The holiday season plans of millions of Europeans have been called into question by the Omicron variant which has dealt a blow to the winter sports industry across the continent
After months of general free movement for vaccinated adults, EU governments have unilaterally started imposing new entry requirements for travelers, even in the Union’s borderless travel zone.
France has taken the most radical step by banning tourist travel to and from the UK, which is battling a wave of Covid-19 infections fueled by Omicron, causing thousands of ski vacations to be canceled and trips to second homes around the country.
Several Eurostar trains from London to Paris sold out on Thursday and Friday as people rushed to travel before Saturday’s deadline. But hoteliers in the resort town of Morzine in the French Alps were inundated with cancellations after the announcement. Sara Burdon, communications manager at the Morzine tourist office, called it “worst timing”.
“Every UK booking we have from this Saturday is going to be canceled or has already been canceled, representing well over 50% of all Christmas and New Years bookings and over 60% of January bookings,” said she declared.
With half of the customers gone and no government support, Burdon said she expected the impact to be even more severe than last winter when the ski lifts were closed.
John Dredge, owner of More Mountain, a 350-person chalet business in Morzine, said “this week’s rule change could be the nail in the coffin.” All of her post-Christmas bookings have been canceled, equivalent to one-twelfth of the annual turnover of £ 2.5million. “Instinctive reactions happen week after week and affect us massively,” he said.
Jean-Baptiste Lemoyne, French Minister of Tourism, called on French citizens to intervene and fill the void. “About 15% of ski tourism in France comes from British travelers, so we did not take this decision lightly,” he told France Info radio on Friday. “I encourage French people who had not booked a ski holiday because availability was quite low before trying to book now out of solidarity.
The restrictions on British tourists have been “another blow” after two difficult years, said Niall Walsh, director of operations at Direct Ferries, a reservation service. Christmas was one of the busiest times on the Dover-Calais route.
Scientists believe the Omicron, identified in South Africa in November, is more transmissible than previous variants and more likely to escape the immune protection provided by vaccines or previous infection. At a summit in Brussels on Thursday, some EU leaders attacked unilateral actions they said undermined efforts to maintain a common system for Covid-era travel inside the union.
But they appear to be fighting a losing battle as politicians sought to protect their populations from infection and health systems from overload. Ursula von der Leyen, President of the European Commission, suggested PCR tests for all travelers from outside the EU in an attempt to preserve free movement in the Schengen area without borders. Several countries, including Italy, Portugal and Greece, now require people to take tests before arriving.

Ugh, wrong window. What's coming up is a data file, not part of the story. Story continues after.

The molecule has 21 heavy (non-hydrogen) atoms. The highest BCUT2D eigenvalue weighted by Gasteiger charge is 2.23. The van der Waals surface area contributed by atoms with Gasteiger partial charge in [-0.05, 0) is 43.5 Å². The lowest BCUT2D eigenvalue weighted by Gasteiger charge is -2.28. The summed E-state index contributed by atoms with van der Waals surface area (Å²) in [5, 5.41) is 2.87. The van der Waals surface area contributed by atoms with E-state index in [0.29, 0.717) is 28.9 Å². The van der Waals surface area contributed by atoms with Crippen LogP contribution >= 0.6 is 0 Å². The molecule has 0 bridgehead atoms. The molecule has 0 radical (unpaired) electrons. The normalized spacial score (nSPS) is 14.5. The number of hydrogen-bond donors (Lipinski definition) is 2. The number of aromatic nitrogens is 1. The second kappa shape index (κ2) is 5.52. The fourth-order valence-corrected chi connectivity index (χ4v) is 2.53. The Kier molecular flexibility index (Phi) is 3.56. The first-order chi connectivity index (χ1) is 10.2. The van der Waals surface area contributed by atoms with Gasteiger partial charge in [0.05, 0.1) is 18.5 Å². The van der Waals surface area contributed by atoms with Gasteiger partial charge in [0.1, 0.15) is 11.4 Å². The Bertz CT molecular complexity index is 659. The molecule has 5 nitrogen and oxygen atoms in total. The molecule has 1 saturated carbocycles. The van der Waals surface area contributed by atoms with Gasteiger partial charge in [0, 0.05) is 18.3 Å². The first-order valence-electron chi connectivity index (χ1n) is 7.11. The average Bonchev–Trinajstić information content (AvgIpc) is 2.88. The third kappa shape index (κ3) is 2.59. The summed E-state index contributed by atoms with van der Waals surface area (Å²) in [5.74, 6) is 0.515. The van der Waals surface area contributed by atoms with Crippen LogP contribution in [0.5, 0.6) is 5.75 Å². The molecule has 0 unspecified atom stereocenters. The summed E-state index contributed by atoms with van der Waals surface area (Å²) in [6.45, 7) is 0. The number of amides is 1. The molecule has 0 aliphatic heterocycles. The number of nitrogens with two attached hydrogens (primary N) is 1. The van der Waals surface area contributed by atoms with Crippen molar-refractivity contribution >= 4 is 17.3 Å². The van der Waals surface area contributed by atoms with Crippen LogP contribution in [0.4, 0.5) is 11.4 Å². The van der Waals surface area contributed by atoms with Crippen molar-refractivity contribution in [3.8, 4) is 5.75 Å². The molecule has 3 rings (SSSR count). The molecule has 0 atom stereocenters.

Filippo Taddei, senior European economist at Goldman Sachs, said the restrictions would present “challenges” for winter tourism. He estimated that an international travel ban on the industry would reduce growth in Italy and France by around 0.5 percentage points and Swiss growth by around 0.2 percentage point.
International visitors accounted for up to three-quarters of tourism to Austria’s Alpine region, about half to France, Italy and Switzerland, and about a quarter to Germany, according to Taddei.
But there were already signs that tighter domestic restrictions were dragging down demand at restaurants, hotels and bars in many parts of Europe.
IHS Markit said its monthly survey of eurozone purchasing managers found “a sharp drop in tourism and recreation activity on a scale similar to the declines seen at the start of the year amid the rise Covid-19 infection rates and associated restrictions in the region “. He said this helped lower new business inflows for eurozone service companies to the lowest level since May, when they rebounded from the latest round of lockdowns.
Italy, Greece and Portugal announced this week that even vaccinated visitors from the EU would be required to present a negative test result, joining Ireland. Greece’s similar measure takes effect from December 19 and will only apply during the Christmas period.
Kyriakos Mitsotakis, Greek Prime Minister, said he needed to “buy extra time to boost as many people as possible”. Businesses are concerned. “Travel changes and restrictions are the biggest issues we face in this phase of the pandemic,” said Yannis Retsos, head of the Greek Hotel Federation. “This has an impact on hotel bookings, even the limited number we have due to winter is in doubt.”
Switzerland, another popular ski destination, requires that all travelers, whether vaccinated or not, show a negative PCR result before entry and take additional tests on the fourth and seventh days of their stay.
Neighboring Austria, which has just emerged from a three-week nationwide lockdown, and other EU members such as Belgium and the Netherlands are demanding testing only for those not vaccinated.
Sweden imposed its first restrictions on travelers from its northern neighbors on Thursday, requiring proof of vaccination, previous infection or a negative test. Meanwhile, Finland introduced a requirement for travelers from the UK, Norway and Denmark to test themselves at the border. In addition, from Tuesday, all travelers outside the Schengen area will have to present a negative pre-departure test.
Additional reporting by Leila Abboud and Anna Gross in Paris, Martin Arnold in Frankfurt, Sam Jones in Zurich and Richard Milne in Oslo